Another reason I believe my system is successful is because I keep the means which mounts the pusher blade for longitudinal movement between a first position adjacent the forward end of the truck bed and a second position adjacent the rear end of the truck bed within the receptacle and extending longitudinally along each side thereof. Particularly, I provide mounting means including, at each side of and within the receptacle and extending longitudinally therealong, a lower upwardly facing guide track and an upper downwardly facing guide track, a lower slide block riding each upwardly facing track and an upper slide block bearing against each downwardly facing track, first means for rigidly connecting each lower slide block to the adjacent lower side portion of the blade and second means for rigidly connecting each upper slide block to the adjacent upper side portion of the blade. I prefer to have the slide blocks extend longitudinally a distance approximately equal, for instance, to two-thirds the height of the blade to maintain equal loading and alignment of the blade. I prefer that the slide blocks be adjustably mounted upon the blade to compensate for wear and to facilitate maintaining equal loading and alignment at all times. This guide track and slide block mounting system for the pusher blade works particularly well in unloading hot asphalt mix which is well known to be sticky and difficult to handle.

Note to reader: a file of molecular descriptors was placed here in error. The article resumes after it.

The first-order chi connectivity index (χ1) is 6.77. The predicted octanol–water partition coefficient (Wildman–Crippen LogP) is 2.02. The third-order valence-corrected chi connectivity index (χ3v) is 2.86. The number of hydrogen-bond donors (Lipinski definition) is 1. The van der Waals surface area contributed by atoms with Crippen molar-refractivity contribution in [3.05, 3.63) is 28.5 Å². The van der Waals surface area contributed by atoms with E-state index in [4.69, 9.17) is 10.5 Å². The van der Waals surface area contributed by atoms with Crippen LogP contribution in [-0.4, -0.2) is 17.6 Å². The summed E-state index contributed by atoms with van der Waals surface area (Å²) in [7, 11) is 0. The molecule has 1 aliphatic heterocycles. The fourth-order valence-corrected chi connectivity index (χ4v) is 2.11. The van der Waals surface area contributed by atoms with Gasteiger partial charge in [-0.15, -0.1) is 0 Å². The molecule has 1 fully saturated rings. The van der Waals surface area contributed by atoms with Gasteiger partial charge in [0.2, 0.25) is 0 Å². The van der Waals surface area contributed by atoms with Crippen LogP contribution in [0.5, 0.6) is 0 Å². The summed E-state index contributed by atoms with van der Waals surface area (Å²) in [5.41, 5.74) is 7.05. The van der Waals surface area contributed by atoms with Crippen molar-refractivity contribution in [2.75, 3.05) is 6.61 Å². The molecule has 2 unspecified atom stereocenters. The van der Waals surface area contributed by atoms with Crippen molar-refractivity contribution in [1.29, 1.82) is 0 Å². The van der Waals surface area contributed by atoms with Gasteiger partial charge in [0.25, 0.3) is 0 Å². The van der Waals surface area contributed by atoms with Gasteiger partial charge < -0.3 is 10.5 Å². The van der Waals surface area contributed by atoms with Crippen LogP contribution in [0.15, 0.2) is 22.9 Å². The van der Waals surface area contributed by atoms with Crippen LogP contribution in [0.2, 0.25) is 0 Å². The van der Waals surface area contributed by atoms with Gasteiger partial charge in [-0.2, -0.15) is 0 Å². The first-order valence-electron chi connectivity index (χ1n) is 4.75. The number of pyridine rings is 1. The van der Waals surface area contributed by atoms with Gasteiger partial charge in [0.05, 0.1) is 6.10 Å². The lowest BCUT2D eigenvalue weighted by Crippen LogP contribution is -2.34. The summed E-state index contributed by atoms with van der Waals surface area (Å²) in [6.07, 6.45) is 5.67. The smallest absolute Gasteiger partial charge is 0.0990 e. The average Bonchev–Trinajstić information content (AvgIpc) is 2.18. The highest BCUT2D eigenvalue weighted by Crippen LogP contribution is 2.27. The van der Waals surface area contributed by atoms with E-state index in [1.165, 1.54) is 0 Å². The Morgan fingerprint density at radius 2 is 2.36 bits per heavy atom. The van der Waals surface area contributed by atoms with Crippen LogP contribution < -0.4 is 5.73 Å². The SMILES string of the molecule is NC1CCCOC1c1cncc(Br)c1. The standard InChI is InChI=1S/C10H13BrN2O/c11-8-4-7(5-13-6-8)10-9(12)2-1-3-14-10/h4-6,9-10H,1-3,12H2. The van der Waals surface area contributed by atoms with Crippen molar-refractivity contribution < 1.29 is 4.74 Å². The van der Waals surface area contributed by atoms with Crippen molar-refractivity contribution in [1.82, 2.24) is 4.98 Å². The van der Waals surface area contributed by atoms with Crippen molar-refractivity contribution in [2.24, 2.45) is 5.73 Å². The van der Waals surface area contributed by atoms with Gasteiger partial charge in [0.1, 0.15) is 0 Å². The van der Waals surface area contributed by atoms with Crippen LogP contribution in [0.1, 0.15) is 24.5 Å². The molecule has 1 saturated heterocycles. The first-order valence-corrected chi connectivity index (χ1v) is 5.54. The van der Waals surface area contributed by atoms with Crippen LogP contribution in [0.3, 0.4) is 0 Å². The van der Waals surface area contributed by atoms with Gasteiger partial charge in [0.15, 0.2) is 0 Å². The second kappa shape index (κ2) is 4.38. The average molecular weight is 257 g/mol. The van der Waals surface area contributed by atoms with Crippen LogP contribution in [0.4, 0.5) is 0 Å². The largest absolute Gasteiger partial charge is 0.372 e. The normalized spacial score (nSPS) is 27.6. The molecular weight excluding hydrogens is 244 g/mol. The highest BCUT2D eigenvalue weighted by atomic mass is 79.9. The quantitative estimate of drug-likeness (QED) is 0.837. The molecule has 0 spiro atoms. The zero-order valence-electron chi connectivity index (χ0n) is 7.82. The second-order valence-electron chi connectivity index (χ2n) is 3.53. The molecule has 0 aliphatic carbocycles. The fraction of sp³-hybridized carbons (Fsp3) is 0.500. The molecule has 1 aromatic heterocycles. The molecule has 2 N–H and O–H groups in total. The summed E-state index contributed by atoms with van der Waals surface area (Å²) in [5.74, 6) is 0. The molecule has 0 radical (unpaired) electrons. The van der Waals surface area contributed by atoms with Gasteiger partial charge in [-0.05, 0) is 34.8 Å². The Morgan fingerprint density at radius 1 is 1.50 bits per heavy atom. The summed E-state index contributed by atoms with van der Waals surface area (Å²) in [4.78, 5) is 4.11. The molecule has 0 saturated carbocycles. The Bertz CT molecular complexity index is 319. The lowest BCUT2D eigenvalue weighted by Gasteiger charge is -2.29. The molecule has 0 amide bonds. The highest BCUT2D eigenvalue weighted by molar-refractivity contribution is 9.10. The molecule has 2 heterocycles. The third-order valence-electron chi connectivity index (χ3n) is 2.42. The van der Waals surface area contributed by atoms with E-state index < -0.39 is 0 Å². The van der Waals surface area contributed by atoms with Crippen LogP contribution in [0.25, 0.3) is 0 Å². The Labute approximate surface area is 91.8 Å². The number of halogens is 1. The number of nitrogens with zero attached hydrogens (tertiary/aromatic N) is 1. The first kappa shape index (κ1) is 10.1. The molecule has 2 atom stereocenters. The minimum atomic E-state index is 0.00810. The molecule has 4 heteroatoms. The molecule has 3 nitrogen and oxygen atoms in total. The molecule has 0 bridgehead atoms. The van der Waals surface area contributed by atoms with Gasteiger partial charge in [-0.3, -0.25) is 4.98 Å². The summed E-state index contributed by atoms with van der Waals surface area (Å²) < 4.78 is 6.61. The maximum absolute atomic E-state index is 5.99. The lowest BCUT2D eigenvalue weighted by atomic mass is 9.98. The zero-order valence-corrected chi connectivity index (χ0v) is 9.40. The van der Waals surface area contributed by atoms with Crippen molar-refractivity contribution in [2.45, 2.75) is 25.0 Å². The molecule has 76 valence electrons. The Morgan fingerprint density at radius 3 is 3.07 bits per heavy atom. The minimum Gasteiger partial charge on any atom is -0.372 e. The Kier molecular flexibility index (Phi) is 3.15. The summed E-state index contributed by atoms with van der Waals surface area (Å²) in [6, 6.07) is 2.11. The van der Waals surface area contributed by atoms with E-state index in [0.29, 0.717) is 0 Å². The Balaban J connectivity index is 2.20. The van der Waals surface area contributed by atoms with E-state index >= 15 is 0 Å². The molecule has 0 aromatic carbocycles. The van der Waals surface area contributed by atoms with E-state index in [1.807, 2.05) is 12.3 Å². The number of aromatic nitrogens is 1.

Other objects and features of my present invention will become apparent as this description progresses.
To the accomplishment of the above and related objects, this invention may be embodied in the form illustrated in the accompanying drawings, attention being called to the fact, however, that the drawings are illustrative only, and that changes may be made in the specific construction illustrated and described, so long as the scope of the appended claims is not violated.
In the drawings:
FIG. 1 is an elevational view of a truck bed outfitted with my unloading system;